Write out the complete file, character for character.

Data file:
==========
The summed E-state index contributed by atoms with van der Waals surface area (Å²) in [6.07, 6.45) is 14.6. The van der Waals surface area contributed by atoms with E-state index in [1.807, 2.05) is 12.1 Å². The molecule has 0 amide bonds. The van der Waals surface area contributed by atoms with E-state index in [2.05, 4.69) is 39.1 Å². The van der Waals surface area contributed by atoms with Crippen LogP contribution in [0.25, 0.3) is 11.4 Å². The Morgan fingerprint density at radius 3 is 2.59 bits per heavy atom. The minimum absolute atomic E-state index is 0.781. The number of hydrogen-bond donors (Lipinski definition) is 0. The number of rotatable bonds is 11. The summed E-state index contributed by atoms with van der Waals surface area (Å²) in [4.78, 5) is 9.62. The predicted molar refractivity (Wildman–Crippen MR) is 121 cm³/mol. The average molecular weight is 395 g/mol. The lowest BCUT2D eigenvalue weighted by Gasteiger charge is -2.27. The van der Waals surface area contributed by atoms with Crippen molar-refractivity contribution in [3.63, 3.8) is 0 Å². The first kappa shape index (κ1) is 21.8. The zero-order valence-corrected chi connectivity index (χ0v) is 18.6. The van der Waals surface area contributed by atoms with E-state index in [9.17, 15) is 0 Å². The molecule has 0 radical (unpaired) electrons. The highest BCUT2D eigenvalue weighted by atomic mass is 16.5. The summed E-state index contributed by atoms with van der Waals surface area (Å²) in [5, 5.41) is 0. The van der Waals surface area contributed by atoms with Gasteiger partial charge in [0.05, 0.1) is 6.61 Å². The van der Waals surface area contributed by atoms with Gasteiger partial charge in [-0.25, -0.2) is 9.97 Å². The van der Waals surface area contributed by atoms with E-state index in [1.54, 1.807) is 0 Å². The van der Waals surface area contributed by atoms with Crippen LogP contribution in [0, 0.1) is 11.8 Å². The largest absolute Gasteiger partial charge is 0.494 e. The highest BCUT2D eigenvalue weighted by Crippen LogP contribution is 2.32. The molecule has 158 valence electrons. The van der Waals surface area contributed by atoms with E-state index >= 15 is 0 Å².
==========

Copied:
The summed E-state index contributed by atoms with van der Waals surface area (Å²) in [6.07, 6.45) is 14.6. The van der Waals surface area contributed by atoms with E-state index in [1.807, 2.05) is 12.1 Å². The molecule has 0 amide bonds. The van der Waals surface area contributed by atoms with E-state index in [2.05, 4.69) is 39.1 Å². The van der Waals surface area contributed by atoms with Crippen LogP contribution in [0.25, 0.3) is 11.4 Å². The Morgan fingerprint density at radius 3 is 2.59 bits per heavy atom. The minimum absolute atomic E-state index is 0.781. The number of hydrogen-bond donors (Lipinski definition) is 0. The number of rotatable bonds is 11. The summed E-state index contributed by atoms with van der Waals surface area (Å²) in [4.78, 5) is 9.62. The predicted molar refractivity (Wildman–Crippen MR) is 121 cm³/mol. The average molecular weight is 395 g/mol. The lowest BCUT2D eigenvalue weighted by Gasteiger charge is -2.27. The van der Waals surface area contributed by atoms with Crippen molar-refractivity contribution in [3.63, 3.8) is 0 Å². The first kappa shape index (κ1) is 21.8. The zero-order valence-corrected chi connectivity index (χ0v) is 18.6. The van der Waals surface area contributed by atoms with E-state index in [9.17, 15) is 0 Å². The molecule has 0 radical (unpaired) electrons. The highest BCUT2D eigenvalue weighted by atomic mass is 16.5. The summed E-state index contributed by atoms with van der Waals surface area (Å²) in [5, 5.41) is 0. The van der Waals surface area contributed by atoms with Gasteiger partial charge in [0.05, 0.1) is 6.61 Å². The van der Waals surface area contributed by atoms with Gasteiger partial charge in [-0.25, -0.2) is 9.97 Å². The van der Waals surface area contributed by atoms with E-state index in [1.54, 1.807) is 0 Å². The van der Waals surface area contributed by atoms with Crippen LogP contribution in [0, 0.1) is 11.8 Å². The largest absolute Gasteiger partial charge is 0.494 e. The highest BCUT2D eigenvalue weighted by Crippen LogP contribution is 2.32. The molecule has 158 valence electrons. The van der Waals surface area contributed by atoms with E-state index >= 15 is 0 Å².